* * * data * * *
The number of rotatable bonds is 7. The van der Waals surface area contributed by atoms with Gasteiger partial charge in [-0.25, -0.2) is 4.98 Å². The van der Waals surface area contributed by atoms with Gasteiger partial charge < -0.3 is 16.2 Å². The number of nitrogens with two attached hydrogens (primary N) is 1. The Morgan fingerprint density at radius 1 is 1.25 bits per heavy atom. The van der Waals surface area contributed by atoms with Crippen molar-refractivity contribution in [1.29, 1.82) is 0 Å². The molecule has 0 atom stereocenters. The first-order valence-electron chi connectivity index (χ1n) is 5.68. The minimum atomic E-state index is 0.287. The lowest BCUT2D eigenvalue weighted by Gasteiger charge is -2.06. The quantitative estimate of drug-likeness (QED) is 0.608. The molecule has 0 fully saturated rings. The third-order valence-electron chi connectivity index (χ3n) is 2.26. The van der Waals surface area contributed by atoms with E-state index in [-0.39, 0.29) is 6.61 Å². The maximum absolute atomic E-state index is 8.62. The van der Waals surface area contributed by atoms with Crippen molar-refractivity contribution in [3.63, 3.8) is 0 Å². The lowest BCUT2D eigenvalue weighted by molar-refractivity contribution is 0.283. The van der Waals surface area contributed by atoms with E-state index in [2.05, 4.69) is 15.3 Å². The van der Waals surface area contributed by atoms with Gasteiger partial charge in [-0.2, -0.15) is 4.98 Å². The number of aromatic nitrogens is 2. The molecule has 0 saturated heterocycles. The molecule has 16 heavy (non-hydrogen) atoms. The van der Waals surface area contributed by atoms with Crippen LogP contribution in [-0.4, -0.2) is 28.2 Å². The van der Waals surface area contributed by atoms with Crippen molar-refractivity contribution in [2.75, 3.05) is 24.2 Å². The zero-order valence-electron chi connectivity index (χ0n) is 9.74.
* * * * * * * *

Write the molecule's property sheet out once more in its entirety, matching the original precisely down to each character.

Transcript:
The number of rotatable bonds is 7. The van der Waals surface area contributed by atoms with Gasteiger partial charge in [-0.25, -0.2) is 4.98 Å². The van der Waals surface area contributed by atoms with Gasteiger partial charge < -0.3 is 16.2 Å². The number of nitrogens with two attached hydrogens (primary N) is 1. The Morgan fingerprint density at radius 1 is 1.25 bits per heavy atom. The van der Waals surface area contributed by atoms with Crippen molar-refractivity contribution in [1.29, 1.82) is 0 Å². The molecule has 0 atom stereocenters. The first-order valence-electron chi connectivity index (χ1n) is 5.68. The minimum atomic E-state index is 0.287. The lowest BCUT2D eigenvalue weighted by Gasteiger charge is -2.06. The quantitative estimate of drug-likeness (QED) is 0.608. The molecule has 0 fully saturated rings. The third-order valence-electron chi connectivity index (χ3n) is 2.26. The van der Waals surface area contributed by atoms with E-state index in [-0.39, 0.29) is 6.61 Å². The maximum absolute atomic E-state index is 8.62. The van der Waals surface area contributed by atoms with Crippen molar-refractivity contribution in [3.63, 3.8) is 0 Å². The lowest BCUT2D eigenvalue weighted by molar-refractivity contribution is 0.283. The van der Waals surface area contributed by atoms with E-state index in [2.05, 4.69) is 15.3 Å². The van der Waals surface area contributed by atoms with Gasteiger partial charge in [-0.2, -0.15) is 4.98 Å². The number of aromatic nitrogens is 2. The molecule has 0 saturated heterocycles. The molecule has 16 heavy (non-hydrogen) atoms. The van der Waals surface area contributed by atoms with Crippen LogP contribution in [-0.4, -0.2) is 28.2 Å². The van der Waals surface area contributed by atoms with Crippen molar-refractivity contribution in [2.75, 3.05) is 24.2 Å². The zero-order valence-electron chi connectivity index (χ0n) is 9.74.